Before beginning the climb, I stopped for a break. I sat in a drain under the road to get out of the sun. I heard a vehicle stop above me, having seen my bike lying down next to the road. The drivers were concerned so I stood up to explain I hadn’t fallen and was just having a rest.

The climb itself was paved, a mark of how steep it is. The average gradient was about 12%, for the gain of about 400m. Since it was paved it was pretty easy. At the top of the climb a family had stopped for a picnic; they greeted me with applause which seemed quite out of proportion to the difficulty of the climb. They also gave me a pastry and some water!

The man there asked why my water bottles were stored upside down in the water holders. Until this day I don’t think I’ve been asked that question, though I’ve carried them that way for the last 70,000km or so. The remarkable thing was that I’d also been asked this as I left the campsite in the morning! (The answer is that because I use big water bottles, only the narrow top end fits in the cage.)

From here there were some rolling hills for a while before the road flattened out. Before long I reached a sign stating that I was back in the tropics.

I continued along the sandy road. I passed a farmhouse, and stopped to fill up my water bottles. When itt got dark, I made my way through an unlocked gate and set up camp. The ground was very hard so I had to use stones to secure the tent instead of pegs. Thankfully it wasn’t windy.

I saw several troops of baboons crossing the road in the morning. There had been a few animals in the distance the evening before that I hadn’t identified. Seeing these ones, I realised the others were baboons too.

The only place on my map where I thought I could get water was several kilometres off the road. I was quite glad, then, to suddenly see a house. A worker there let me fill up my bottles.

The road trended gradually upwards, and I slowly worked my way through the sands. St last it levelled out then headed more steeply downhill.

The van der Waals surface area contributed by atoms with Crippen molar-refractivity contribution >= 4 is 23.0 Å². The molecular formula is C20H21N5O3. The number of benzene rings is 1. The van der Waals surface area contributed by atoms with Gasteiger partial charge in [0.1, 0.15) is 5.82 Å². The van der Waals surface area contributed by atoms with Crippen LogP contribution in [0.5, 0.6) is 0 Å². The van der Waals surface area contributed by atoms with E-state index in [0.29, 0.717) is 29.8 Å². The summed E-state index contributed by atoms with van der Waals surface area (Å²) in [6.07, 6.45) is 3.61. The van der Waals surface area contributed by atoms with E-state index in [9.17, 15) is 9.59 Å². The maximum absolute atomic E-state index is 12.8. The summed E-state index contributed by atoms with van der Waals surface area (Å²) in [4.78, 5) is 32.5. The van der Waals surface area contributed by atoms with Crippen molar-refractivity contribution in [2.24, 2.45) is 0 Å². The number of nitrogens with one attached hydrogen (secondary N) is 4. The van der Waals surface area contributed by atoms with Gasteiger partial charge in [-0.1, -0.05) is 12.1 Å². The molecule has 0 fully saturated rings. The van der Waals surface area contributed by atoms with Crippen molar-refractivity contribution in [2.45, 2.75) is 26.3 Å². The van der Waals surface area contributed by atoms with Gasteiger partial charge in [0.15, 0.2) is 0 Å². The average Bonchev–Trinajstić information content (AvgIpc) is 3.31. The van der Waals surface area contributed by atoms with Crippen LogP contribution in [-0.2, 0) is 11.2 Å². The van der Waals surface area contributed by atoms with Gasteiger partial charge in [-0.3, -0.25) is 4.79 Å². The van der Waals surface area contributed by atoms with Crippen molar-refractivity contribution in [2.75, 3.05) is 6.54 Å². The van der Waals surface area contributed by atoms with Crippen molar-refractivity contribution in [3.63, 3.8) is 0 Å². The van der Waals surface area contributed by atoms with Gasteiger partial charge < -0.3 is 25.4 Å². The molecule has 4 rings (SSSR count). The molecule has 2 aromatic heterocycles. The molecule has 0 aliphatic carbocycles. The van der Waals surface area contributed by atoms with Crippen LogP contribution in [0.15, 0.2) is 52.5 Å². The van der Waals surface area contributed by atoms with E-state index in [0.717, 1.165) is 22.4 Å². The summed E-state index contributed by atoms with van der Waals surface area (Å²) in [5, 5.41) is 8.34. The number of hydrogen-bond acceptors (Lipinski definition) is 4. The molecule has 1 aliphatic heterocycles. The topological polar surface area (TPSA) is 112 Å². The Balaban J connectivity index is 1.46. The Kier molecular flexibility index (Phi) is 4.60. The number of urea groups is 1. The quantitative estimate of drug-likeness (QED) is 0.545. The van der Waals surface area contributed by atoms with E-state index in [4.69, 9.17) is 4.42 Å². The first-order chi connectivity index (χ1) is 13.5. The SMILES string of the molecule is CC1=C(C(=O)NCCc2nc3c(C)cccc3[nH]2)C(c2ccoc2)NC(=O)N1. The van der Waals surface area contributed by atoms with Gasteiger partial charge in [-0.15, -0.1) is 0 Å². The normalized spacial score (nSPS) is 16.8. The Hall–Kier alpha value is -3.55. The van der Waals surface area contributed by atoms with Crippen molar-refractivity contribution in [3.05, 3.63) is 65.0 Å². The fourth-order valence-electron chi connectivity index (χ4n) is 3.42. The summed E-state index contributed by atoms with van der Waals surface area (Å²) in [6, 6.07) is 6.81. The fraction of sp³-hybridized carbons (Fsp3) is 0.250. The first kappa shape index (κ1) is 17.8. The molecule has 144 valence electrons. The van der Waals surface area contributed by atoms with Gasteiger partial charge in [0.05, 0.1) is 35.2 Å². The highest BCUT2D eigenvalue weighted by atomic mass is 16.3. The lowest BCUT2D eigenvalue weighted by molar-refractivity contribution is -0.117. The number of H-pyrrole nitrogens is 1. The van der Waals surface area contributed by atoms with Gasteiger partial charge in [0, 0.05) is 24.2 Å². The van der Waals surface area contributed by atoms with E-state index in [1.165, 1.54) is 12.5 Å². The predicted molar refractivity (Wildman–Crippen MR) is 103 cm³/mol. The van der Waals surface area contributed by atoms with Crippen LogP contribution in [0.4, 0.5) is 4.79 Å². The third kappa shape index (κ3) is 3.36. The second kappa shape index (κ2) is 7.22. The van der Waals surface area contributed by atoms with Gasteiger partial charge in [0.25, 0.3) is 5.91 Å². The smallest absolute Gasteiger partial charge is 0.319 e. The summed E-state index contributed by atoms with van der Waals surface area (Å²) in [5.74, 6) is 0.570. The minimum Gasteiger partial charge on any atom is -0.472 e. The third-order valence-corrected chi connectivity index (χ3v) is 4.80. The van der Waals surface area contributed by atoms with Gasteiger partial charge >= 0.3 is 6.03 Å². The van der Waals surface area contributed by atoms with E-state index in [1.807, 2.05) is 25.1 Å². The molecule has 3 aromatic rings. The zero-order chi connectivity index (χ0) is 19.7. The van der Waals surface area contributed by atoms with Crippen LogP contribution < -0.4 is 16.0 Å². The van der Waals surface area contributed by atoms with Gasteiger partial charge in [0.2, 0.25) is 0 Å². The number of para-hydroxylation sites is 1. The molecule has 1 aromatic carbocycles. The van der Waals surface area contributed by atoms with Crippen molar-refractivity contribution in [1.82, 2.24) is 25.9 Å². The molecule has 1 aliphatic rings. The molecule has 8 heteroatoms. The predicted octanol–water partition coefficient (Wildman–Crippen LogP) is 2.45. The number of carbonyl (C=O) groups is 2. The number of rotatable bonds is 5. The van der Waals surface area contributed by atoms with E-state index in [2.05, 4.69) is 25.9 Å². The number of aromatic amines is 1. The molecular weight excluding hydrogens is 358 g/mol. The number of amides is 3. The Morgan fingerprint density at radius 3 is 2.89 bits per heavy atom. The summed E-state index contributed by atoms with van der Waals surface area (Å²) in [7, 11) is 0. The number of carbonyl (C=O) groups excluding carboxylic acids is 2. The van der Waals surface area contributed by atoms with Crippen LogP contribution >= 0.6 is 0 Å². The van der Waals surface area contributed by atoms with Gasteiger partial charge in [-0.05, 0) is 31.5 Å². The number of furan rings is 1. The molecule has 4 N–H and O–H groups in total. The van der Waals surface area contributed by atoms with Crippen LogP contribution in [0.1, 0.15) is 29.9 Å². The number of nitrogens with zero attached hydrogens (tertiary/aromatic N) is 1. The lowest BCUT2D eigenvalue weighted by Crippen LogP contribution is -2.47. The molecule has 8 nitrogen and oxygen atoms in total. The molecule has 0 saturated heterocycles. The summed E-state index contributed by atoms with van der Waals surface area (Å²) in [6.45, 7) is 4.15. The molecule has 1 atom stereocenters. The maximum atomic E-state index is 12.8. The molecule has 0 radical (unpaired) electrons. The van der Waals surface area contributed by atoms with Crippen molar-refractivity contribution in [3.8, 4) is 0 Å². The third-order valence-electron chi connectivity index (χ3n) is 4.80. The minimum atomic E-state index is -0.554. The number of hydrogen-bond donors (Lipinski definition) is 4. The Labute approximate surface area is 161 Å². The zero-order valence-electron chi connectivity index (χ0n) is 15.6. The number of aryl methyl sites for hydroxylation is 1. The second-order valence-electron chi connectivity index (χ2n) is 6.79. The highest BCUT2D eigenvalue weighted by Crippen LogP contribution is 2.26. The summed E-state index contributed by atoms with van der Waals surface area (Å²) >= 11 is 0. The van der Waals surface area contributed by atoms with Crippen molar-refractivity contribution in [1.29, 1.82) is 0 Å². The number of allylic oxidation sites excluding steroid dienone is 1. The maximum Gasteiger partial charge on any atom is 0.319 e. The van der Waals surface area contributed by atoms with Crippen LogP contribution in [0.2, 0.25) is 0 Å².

The base of the descent marked a return to tarmac for the last few kilometres to Windhoek, the capital. I rode into the city and made my way to a hostel, and set up my tent there. There was a friendly cat there, a big plus in my book.

The next day was Easter Friday. I tried going to the embassy of the Republic of Congo, but they were closed – and wouldn’t be open until Tuesday. I moved over to what seemed to be some sort of student accommodation that I found on It was about £10 a night, cheaper than most hostels in Windhoek.

I went to visit one of these hostels. Another cyclist, Chris, had recently had an accident and posted on the group WhatsApp that he’d appreciate any visits while he recovered. He’s not sure exactly what happened (he blacked out) but he thinks he lost control in the sand on the road I rode in on. He woke up in hospital with a broken collarbone and will have to spend some months recovering.

Chris and I chatted for a couple of hours about the various things cyclists usually chat about. We spoke about how few cyclists there are in Africa compared to other places we’ve been. He asked if I take many side trips; he tends to ride more direct routes.